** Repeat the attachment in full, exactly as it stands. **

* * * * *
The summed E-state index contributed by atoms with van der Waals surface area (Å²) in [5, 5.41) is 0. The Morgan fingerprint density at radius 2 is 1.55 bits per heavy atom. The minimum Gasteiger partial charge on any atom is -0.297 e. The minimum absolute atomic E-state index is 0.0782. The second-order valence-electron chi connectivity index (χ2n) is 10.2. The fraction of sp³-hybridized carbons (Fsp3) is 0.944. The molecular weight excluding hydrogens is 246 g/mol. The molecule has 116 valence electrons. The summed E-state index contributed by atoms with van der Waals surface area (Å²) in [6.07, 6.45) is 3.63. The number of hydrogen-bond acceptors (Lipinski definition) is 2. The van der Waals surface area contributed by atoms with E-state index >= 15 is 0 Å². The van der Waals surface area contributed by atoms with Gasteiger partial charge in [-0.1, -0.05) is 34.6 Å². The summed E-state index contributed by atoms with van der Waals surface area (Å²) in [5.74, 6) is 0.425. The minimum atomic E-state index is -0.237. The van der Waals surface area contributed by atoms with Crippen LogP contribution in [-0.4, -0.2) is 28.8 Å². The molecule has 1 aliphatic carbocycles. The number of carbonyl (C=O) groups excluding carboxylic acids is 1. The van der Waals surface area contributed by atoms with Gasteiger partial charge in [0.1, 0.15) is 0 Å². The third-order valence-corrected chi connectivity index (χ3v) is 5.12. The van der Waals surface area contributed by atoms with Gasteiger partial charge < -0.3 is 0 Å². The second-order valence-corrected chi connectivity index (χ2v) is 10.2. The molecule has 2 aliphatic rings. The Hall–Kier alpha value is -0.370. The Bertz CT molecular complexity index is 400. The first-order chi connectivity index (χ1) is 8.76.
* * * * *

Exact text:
The summed E-state index contributed by atoms with van der Waals surface area (Å²) in [5, 5.41) is 0. The Morgan fingerprint density at radius 2 is 1.55 bits per heavy atom. The minimum Gasteiger partial charge on any atom is -0.297 e. The minimum absolute atomic E-state index is 0.0782. The second-order valence-electron chi connectivity index (χ2n) is 10.2. The fraction of sp³-hybridized carbons (Fsp3) is 0.944. The molecular weight excluding hydrogens is 246 g/mol. The molecule has 116 valence electrons. The summed E-state index contributed by atoms with van der Waals surface area (Å²) in [6.07, 6.45) is 3.63. The number of hydrogen-bond acceptors (Lipinski definition) is 2. The van der Waals surface area contributed by atoms with E-state index >= 15 is 0 Å². The van der Waals surface area contributed by atoms with Gasteiger partial charge in [-0.1, -0.05) is 34.6 Å². The summed E-state index contributed by atoms with van der Waals surface area (Å²) in [5.74, 6) is 0.425. The minimum atomic E-state index is -0.237. The van der Waals surface area contributed by atoms with Crippen LogP contribution in [-0.4, -0.2) is 28.8 Å². The molecule has 1 aliphatic carbocycles. The number of carbonyl (C=O) groups excluding carboxylic acids is 1. The van der Waals surface area contributed by atoms with Gasteiger partial charge in [0.1, 0.15) is 0 Å². The third-order valence-corrected chi connectivity index (χ3v) is 5.12. The van der Waals surface area contributed by atoms with Gasteiger partial charge < -0.3 is 0 Å². The second-order valence-corrected chi connectivity index (χ2v) is 10.2. The molecule has 2 aliphatic rings. The Hall–Kier alpha value is -0.370. The Bertz CT molecular complexity index is 400. The first-order chi connectivity index (χ1) is 8.76.